UK Space Leadership Council takes shape

2 min read

The official members of the council tasked with providing advice to the newly formed UK Space Agency were announced today by Minister for Universities and Science David Willetts.

The Space Leadership Council was created in response to a recommendation by the independent, industry-led Space Innovation and Growth Strategy (IGS). This strategy was published in February 2010 by the Space Innovation and Growth Team.

Willetts, who co-chairs the council, stated the membership of the new Space Leadership Council will bring ‘a wealth of experience to the table’.

‘We now have a lot of work ahead of us to seek out future opportunities for growth and ensure the UK continues to deliver world-leading space science,’ he said.

Andy Green, chief executive of Logica and co-chair, said: ‘I’m delighted to see the formation of the Space Leadership Council. In the Space IGT we defined a number of key recommendations to ensure that the UK is able to capitalise on one of the fastest-growing, technologically advanced sectors of the world economy.

‘This is forecast to be a £400bn market by 2030. The Space Leadership Council will be the engine that drives that strategy that supports a growing UK economy.’

Welcoming the appointments, David Williams, acting chief executive of the UK Space Agency, said: ‘The UK Space Agency is committed to building on the success of the UK’s growing space industry and welcomes the input that the Space Leadership Council will provide. The space industry in the UK currently contributes £6.5bn a year to the UK economy and is second only to the USA in space science.

‘By working closely with our partners and the Space Leadership Council, we can ensure that we remain at the cutting edge of space science and not only maximise the scientific benefits of UK space investment but also the wider economic and societal benefits that a thriving space industry offers.’

The Space Leadership Council duties will include providing advice to the UK Space Agency on its work plan and future opportunities; offering advice on the areas of space activity in which the UK should seek to develop and maintain global leadership; and promoting the UK’s space industry and scientific excellence in space research, technology and applications and overseeing the implementation of agreed recommendations from the Innovation and Growth Strategy.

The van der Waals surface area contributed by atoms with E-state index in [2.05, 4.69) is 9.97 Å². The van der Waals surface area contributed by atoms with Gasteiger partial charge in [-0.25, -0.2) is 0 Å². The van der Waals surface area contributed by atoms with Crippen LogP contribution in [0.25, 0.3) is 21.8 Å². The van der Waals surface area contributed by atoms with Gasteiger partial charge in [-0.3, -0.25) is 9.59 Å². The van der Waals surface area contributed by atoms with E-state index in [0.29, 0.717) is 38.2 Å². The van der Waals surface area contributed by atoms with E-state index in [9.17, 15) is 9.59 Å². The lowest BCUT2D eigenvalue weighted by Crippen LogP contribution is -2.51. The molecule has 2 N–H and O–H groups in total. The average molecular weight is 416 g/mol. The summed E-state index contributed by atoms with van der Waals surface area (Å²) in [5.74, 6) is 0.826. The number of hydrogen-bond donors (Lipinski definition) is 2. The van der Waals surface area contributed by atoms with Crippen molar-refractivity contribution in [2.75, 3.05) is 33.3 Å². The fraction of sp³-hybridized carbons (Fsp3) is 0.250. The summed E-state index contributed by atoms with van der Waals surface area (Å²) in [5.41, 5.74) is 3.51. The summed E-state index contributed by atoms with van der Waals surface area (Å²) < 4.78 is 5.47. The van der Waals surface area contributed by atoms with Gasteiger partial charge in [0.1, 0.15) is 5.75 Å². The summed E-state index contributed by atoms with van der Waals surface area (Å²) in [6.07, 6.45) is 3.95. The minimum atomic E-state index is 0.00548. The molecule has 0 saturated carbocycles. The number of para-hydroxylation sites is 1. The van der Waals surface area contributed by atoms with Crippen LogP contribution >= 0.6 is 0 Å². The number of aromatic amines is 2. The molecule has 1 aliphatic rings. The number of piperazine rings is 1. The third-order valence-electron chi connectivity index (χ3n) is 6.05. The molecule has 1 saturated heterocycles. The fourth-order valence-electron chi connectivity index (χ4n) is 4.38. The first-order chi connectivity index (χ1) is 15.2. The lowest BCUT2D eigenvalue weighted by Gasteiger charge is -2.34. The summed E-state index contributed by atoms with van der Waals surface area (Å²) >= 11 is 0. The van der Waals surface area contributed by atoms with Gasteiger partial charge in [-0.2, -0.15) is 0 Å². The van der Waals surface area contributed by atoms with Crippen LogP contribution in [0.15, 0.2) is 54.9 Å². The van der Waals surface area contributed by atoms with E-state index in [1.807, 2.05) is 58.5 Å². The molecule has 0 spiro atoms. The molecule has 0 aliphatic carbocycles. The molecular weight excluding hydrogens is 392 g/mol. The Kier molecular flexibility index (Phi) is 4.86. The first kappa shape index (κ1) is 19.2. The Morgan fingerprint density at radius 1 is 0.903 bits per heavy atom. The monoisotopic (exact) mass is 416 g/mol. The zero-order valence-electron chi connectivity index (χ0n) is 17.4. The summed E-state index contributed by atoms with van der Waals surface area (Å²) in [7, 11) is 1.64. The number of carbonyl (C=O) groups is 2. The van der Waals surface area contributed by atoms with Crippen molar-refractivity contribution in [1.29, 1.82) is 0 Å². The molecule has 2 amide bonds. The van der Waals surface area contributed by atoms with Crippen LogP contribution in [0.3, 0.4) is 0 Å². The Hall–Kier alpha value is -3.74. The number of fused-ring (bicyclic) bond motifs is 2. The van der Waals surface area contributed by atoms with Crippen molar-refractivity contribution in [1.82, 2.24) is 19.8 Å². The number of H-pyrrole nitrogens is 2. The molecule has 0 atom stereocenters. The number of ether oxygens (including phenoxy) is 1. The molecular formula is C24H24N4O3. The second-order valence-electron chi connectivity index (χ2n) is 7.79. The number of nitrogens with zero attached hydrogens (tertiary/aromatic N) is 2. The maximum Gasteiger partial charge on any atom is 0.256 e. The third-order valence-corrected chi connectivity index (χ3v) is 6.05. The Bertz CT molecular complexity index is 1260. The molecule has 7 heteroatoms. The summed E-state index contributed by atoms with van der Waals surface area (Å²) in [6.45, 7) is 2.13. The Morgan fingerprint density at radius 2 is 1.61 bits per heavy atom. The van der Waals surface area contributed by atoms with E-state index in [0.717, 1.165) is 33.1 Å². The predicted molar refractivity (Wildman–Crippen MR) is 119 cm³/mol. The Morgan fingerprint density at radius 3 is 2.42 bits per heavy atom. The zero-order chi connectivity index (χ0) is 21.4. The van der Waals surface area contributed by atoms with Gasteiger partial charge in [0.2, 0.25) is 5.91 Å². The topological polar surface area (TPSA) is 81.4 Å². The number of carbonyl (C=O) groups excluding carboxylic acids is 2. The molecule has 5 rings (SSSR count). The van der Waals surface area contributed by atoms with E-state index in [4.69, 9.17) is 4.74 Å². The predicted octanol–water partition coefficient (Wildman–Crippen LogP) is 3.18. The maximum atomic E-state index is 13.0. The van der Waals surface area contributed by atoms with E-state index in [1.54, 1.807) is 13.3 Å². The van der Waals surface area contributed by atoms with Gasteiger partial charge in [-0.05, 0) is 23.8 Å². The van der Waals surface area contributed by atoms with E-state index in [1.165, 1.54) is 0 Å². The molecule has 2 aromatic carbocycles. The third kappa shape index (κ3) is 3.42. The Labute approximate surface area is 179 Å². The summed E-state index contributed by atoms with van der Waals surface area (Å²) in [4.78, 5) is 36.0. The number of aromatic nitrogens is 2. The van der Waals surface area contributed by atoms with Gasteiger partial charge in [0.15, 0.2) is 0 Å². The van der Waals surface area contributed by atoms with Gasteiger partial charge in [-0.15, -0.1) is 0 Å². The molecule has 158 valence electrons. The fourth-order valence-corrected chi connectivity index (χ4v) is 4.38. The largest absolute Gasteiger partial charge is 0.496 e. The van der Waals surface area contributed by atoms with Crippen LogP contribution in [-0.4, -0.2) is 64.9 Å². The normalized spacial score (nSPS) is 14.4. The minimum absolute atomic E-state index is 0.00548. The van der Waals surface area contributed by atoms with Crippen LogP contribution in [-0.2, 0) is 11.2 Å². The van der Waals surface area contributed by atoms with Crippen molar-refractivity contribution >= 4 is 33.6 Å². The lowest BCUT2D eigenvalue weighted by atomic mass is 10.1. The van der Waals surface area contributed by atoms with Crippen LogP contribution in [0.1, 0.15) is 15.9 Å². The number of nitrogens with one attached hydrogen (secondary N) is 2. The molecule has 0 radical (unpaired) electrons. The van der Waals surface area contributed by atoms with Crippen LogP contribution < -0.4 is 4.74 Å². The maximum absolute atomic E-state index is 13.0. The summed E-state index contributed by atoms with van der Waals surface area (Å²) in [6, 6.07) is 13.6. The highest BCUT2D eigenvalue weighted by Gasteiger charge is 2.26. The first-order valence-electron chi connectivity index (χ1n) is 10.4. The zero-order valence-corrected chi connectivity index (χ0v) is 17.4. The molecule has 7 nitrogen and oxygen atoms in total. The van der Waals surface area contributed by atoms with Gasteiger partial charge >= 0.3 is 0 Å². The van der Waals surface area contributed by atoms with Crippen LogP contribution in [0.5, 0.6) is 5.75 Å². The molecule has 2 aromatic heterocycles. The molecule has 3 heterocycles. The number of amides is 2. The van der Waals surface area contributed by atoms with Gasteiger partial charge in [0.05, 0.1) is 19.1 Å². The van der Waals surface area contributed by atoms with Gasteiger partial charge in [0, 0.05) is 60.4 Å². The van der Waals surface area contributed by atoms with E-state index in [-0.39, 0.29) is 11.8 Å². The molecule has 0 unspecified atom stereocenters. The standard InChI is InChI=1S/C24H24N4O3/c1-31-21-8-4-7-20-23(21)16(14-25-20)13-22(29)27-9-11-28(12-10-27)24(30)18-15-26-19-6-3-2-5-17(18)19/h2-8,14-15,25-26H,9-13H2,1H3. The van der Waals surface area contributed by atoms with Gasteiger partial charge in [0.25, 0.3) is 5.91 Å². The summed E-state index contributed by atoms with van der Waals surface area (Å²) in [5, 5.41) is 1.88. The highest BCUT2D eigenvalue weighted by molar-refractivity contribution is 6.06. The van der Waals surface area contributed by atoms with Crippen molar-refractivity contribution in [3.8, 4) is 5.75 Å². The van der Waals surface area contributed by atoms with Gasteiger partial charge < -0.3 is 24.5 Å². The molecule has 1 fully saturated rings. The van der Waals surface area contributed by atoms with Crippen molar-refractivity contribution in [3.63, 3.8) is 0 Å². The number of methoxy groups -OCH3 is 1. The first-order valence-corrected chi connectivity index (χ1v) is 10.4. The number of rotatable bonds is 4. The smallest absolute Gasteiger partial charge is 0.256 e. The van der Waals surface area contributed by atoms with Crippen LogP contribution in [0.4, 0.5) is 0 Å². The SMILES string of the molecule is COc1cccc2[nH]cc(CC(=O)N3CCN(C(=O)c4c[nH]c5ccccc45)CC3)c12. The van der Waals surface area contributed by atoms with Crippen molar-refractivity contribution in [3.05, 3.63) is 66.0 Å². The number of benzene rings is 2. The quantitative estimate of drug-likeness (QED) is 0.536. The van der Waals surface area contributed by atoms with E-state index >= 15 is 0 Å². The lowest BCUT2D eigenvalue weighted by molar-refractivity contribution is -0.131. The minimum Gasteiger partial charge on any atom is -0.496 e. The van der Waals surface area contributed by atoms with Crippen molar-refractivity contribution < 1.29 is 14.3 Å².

The members of the Space Leadership Council are: (Co-chair) David Willetts, minister for universities and science; (Co-chair) Andy Green, chief executive of Logica; Will Whitehorn, president of Virgin Galactic; Colin Paynter, chief executive of Astrium; Andrew Sukawaty, chief executive of Inmarsat; David Williams, chief executive of Avanti; Prof Sir Martin Sweeting, chairman, Surrey Satellite Technology; Nigel McNair Scott, finance director of Helical Bar; Craig Clark, chief executive of Clyde Space; Rob Douglas, chairman of South East England Development Agency; Prof Paul Monks, University of Leicester; Prof Robert Gurney, University of Reading; Prof John Zarnecki, Open University; Sa’id Mosteshar, director of London Institute of Space Policy and Law; Brian Collins, chief scientific adviser to the Department for Transport and the Department for Business, Innovation and Skills; Mike Segal, director of Strategy and Evidence Group, Department for Environment, Food and Rural Affairs; Martin Meadows, chief scientific adviser, Department of Energy and Climate Change; Tim Wheeler, deputy chief scientific advisor, Department for International Development; Peter Schofield, director of Her Majesty’s Treasury’s Enterprise and Growth Unit; Baz North, assistant chief of air staff, Ministry of Defence; Patrick White, deputy director of public services, Cabinet Office; David Clary, chief scientific adviser of Foreign and Commonwealth Office; Neil Stansfield, director, Home Office; Alan Thorpe, chief executive of Natural Environment Research Council; Keith Mason, chief executive of Science and Technology Facilities Council; Iain Gray, chief executive of Technology Strategy Board; and John Hirst, chief executive of the Met Office.